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Time to measure nation’s vital economic signs

Denver Business JournalOn the Money
From the August 3, 2007 print edition

A healthy human body has certain vital signs that are essential for life. Heart rate, blood pressure, respiration and temperature are the critical indicators of survival, the vital signs.

Economics and finance have vital signs of their own, called “indicators.” While almost any activity or relationship — such as the presidential approval rating versus stock prices — can be used as an indicator, the core information is collected and dispassionately provided by the U.S. Census Bureau. Although indicators often are used to build forecasts, the Census Bureau’s job is to simply collect, report and compare.

Here are the 10 core indicators with their latest results:

  1. Housing starts/building permits — They provide statistics on the construction of new, privately owned residential structures in the United States. The statistics are for new housing units intended for occupancy and maintained by the occupants. The measure doesn’t include hotels, motels and group residential structures such as nursing homes and college dormitories.Housing starts in June were at a seasonally adjusted annual rate of 1,467,000, which was 2.3 percent above May.
  2. New home sales — Information includes the number of: (1) new single-family houses sold; (2) new single-family houses for sale; and (3) the median and average sales prices of new homes sold. Excluded are “HUD-code” manufactured (mobile) home units.In May, the seasonally adjusted annual rate was 915,000, which was 1.6 percent below the revised April figure of 930,000.
  3. Homeownership — This data comes from the monthly samples of the Housing Vacancy Survey, which is a supplement to the Current Population Survey. For example, the homeownership rate in the first quarter of 2007 was 68.4 percent, close to the 68.5 percent of the first quarter of 2006.
  4. Construction spending — A sophisticated set of calculations, the report uses construction costs of new single-family houses started each month from the U.S. Census Bureau’s Survey of Construction, then distributed into monthly values by applying patterns of monthly construction progress.The data is subsequently weighted and adjusted for multifamily houses, improvements, private nonresidential construction, and special architectural and engineering costs.Total construction activity for May was annualized at $1.17 trillion, 0.9 percent above the revised April annualized activity of $1.16 trillion.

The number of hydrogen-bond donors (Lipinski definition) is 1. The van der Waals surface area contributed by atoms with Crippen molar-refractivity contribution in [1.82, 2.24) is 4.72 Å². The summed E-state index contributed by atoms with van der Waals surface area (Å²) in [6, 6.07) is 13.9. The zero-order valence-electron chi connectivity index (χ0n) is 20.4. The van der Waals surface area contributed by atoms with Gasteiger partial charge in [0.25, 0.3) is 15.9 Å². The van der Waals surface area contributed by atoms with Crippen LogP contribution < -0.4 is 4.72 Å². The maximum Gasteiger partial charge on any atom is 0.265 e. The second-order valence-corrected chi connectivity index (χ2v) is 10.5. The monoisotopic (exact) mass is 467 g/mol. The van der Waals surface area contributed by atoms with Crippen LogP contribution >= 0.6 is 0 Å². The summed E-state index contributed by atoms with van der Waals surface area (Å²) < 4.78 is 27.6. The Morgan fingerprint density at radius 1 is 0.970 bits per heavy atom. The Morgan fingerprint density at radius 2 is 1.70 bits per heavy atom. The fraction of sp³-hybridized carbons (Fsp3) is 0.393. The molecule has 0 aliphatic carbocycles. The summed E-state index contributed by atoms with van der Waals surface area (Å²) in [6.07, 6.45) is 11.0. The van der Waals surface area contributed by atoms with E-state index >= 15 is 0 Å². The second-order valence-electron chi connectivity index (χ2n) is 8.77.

5. Manufacturing and trade inventories and sales — Provides data on the dollar value of retail sales, value of end-of-month inventories, and the dollar values of merchant wholesaler’s sales and end-of-month inventories.U.S. total business sales for May were an annualized $1.1 trillion, up 1.3 percent from April. Month-end inventories were an annualized $1.4 trillion, up 0.5 percent from the previous month.
  6. U.S. international trade in goods and services — This is an estimate of goods and services entering the United States from foreign countries. Valuable competitive details are included in this report.The nation’s international deficit in goods and services increased to $60 billion in May from $58.7 billion in April. In other words, imports increased more than exports.
  7. Quarterly financial report, retail trade — Corporations provide standard income statement and balance sheet data consolidated for all majority-owned domestic enterprises, except banking, insurance and finance.After-tax profits for retail corporations with assets greater than $50 million averaged 3.2 cents per dollar of sales for the first quarter of 2007, down 0.7 cent from the average of 3.9 cents in the preceding quarter.
  8. Manufacturers’ shipments, inventories and orders — Provides statistics on manufacturers’ value of shipments, new orders (net of cancellations), end-of-month order backlog (unfilled orders), end-of-month total inventory, materials and supplies, work in process and finished goods inventories. This indicator uses the six-digit North American Industry Classification System (NAICS).New orders for manufactured goods in May decreased $2.1 billion (0.5 percent) to $416.9 billion.
  9. Quarterly services survey — Primarily a presentation of revenue for selected NAICS code prefixes, such as health care, professional, technical and waste remediation services.
  10. Quarterly financial report (QFR) — The intent of this indicator is to provide up-to-date aggregate statistics on the financial position of U.S. corporations.

The QFR presents estimated statements of income and retained earnings, balance sheets, and related financial and operating ratios for manufacturing corporations with assets of more than $250,000. Mining, wholesale trade and retail trade corporations with assets of more than $50 million also are included.

Manufacturing corporations’ seasonally adjusted after-tax profits averaged 8.1 cents per dollar of sales for the first quarter of 2007, up 0.3 cent from 7.8 cents for the fourth quarter of 2006.

These indicators are published via press releases at various times during the year. The reports are available, along with historical data and charts, on the Web at www.census.gov/cgi-bin/briefroom/BriefRm. 

For more information about Business and Industry Census Bureau Economic Programs, visit www.census.gov/econ/www/.

© C. Stephen Guyer for American City Business Journals Inc. All rights reserved.